Could you post the relevant section of the building code on here? If this is a county specific issue it will be hard to know exactly where the fire stops need to go without the code.
 

Last edited by Esand1; 04-15-15 at 07:18 AM.
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Old 04-15-15, 06:13 AM
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Esand1 you need to fill out your profile. We don't know where you are located, except it is not in the US. Pictures should be posted like this, since your links won't work. http://www.doityourself.com/forum/el...rt-images.html

"Supported by 1x1's" over what span? Won't work.
 
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Old 04-15-15, 06:38 AM
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I decided to just link the pictures since I didn't want to clutter up Hoosier's thread with pictures of my cieling which doesnt need help. I didn't realize the links wouldn't be clickable. As for the 1x1s you can see them in the pictures I linked the widest point is probably 7 ish feet, but as I said, 1x1.

The widest point is probably one of the bathrooms and where supported on both sides by walls the walls (I assume).

In other parts it's partially or totally suspended for example this is entirely 1 x 1 (http://goo.gl/eMcqH4)

On completely off topic issue, is there a code to make link out of web addresses on the forum?
 

Last edited by Esand1; 04-15-15 at 07:17 AM.
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Old 04-15-15, 07:12 AM
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Ok I lied, it looking through my pics it looks like the bathroom ceiling is 2x1 in the smallest bathroom. Here is a somewhat blury pick from the rewirng adventures of last month.

http://lh3.googleusercontent.com/-6h...o/IMG_8338.JPG

Here is the inside view of a drop ceiling in the kitchen supported by 1x1's and only connected to the wall on one side.

http://lh5.googleusercontent.com/-X5...o/IMG_8267.JPG

This picture called out to me for 2 reasons 1 this semi on topic, why is the hvac duct (which heads to the kitchen) covered in mortar? This is the only place in the house that this is done as far as I know. Is it to seal the space since there is natural gas present in the kitchen? Completely off topic: d oes anybody know what the purpos of the block of wood in the wire is?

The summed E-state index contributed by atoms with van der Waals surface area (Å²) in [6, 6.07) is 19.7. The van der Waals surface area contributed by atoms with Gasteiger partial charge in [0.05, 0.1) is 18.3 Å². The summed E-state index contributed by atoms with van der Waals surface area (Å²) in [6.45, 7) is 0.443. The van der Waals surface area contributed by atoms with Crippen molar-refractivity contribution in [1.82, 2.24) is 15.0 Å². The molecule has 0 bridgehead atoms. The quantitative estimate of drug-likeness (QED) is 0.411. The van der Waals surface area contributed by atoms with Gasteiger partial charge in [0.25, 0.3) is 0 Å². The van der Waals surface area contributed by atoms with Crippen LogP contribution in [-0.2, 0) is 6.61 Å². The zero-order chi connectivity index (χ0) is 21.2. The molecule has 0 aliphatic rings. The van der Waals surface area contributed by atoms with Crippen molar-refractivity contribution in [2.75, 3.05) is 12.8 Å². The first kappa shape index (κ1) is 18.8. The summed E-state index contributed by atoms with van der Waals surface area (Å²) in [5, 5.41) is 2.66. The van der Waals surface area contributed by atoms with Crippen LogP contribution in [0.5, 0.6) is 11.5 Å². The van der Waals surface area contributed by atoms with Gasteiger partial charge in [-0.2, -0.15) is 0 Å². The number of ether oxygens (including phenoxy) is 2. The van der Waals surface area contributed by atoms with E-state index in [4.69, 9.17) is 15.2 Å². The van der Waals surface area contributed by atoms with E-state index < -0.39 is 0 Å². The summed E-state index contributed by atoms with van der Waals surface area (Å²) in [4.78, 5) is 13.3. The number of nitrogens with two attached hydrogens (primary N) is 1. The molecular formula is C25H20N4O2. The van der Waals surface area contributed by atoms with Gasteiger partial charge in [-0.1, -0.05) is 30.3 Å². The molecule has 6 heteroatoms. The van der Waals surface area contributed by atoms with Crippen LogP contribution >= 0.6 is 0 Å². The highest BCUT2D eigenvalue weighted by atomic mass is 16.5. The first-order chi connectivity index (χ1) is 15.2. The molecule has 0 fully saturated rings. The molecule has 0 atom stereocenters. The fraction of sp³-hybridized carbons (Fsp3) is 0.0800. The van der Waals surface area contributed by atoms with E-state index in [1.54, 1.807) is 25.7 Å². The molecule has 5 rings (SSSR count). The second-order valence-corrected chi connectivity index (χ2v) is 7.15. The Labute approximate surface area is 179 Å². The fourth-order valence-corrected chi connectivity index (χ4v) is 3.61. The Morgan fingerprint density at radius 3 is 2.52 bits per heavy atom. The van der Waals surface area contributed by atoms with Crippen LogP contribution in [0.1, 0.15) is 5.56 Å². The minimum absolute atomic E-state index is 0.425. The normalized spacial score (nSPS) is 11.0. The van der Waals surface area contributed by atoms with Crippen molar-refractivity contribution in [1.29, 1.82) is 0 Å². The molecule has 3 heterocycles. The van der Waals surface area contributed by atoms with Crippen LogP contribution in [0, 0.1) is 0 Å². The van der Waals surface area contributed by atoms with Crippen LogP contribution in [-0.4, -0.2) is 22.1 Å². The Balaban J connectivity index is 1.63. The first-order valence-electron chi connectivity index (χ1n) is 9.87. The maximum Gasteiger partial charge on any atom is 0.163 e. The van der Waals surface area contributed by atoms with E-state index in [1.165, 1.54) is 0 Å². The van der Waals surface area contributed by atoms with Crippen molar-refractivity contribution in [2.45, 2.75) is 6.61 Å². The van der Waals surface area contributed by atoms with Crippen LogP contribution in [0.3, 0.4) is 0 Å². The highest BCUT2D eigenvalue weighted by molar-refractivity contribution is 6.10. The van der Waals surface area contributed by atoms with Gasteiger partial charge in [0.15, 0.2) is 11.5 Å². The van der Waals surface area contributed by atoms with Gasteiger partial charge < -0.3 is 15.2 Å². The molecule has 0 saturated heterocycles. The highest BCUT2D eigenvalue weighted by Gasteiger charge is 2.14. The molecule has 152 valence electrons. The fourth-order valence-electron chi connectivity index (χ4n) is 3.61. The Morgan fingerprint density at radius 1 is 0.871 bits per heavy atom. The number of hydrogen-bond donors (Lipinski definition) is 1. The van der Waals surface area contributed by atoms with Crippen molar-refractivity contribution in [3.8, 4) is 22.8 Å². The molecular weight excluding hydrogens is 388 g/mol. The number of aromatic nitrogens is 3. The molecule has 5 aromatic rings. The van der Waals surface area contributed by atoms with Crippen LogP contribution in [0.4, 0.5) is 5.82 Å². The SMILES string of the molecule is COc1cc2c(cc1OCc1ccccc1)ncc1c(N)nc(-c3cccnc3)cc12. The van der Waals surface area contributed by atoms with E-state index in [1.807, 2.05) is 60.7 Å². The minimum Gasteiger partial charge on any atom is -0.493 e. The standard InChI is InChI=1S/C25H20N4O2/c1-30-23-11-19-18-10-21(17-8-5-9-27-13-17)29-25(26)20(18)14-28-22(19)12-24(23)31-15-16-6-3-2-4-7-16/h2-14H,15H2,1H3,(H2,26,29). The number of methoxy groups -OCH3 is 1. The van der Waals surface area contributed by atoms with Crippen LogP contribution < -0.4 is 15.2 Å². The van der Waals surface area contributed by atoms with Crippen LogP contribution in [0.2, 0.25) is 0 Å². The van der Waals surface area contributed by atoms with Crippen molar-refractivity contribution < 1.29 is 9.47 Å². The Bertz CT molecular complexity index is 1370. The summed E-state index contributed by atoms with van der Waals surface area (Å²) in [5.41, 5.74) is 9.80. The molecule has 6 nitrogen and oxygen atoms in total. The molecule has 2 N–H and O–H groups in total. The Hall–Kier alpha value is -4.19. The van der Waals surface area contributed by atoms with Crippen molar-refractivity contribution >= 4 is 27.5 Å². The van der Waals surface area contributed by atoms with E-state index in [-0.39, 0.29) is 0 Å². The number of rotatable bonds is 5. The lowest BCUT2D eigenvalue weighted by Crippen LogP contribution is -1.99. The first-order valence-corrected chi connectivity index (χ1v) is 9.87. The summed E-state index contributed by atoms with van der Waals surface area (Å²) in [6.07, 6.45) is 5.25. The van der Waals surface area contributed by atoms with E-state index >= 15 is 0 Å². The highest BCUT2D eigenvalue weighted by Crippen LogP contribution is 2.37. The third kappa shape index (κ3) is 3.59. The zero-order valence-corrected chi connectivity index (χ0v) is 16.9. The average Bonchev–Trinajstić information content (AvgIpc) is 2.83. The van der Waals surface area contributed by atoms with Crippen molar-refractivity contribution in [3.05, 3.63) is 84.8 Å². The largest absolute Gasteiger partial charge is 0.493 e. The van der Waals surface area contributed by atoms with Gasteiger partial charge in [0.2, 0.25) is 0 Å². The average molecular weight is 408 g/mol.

Edit: figured out the linking
 
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Old 04-15-15, 07:47 AM
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My 2x4's are screwed in. To provide further support, I have installed braces coming down from the joists that are screwed into the 2x4's also. These are not immediately visible in the pictures. I would think that would be enough to support, no?

Thanks for the answer Chandler. I understand the fireblocking in the stud bays, but I believe I have to fireblock soffits, correct? At least that is what my permit refers to. Maybe I am making something out of nothing and fireblocking the stud bays and vertically every 10' on the walls is all I need to do.
 
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Old 04-15-15, 12:43 PM
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My 2x4's are screwed in
but what is the spacing between the screws? In other words, where are the screws and the length between where they are attached?
 
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Old 04-16-15, 08:57 AM
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Screws are on the ends and about every 24-36" in an approximately 70" span.
 
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Old 04-16-15, 09:50 AM
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That means the 2x4s are only secured every 2'-3' which IMO isn't enough. There would be less chance of sag if it was secured every 16"-24"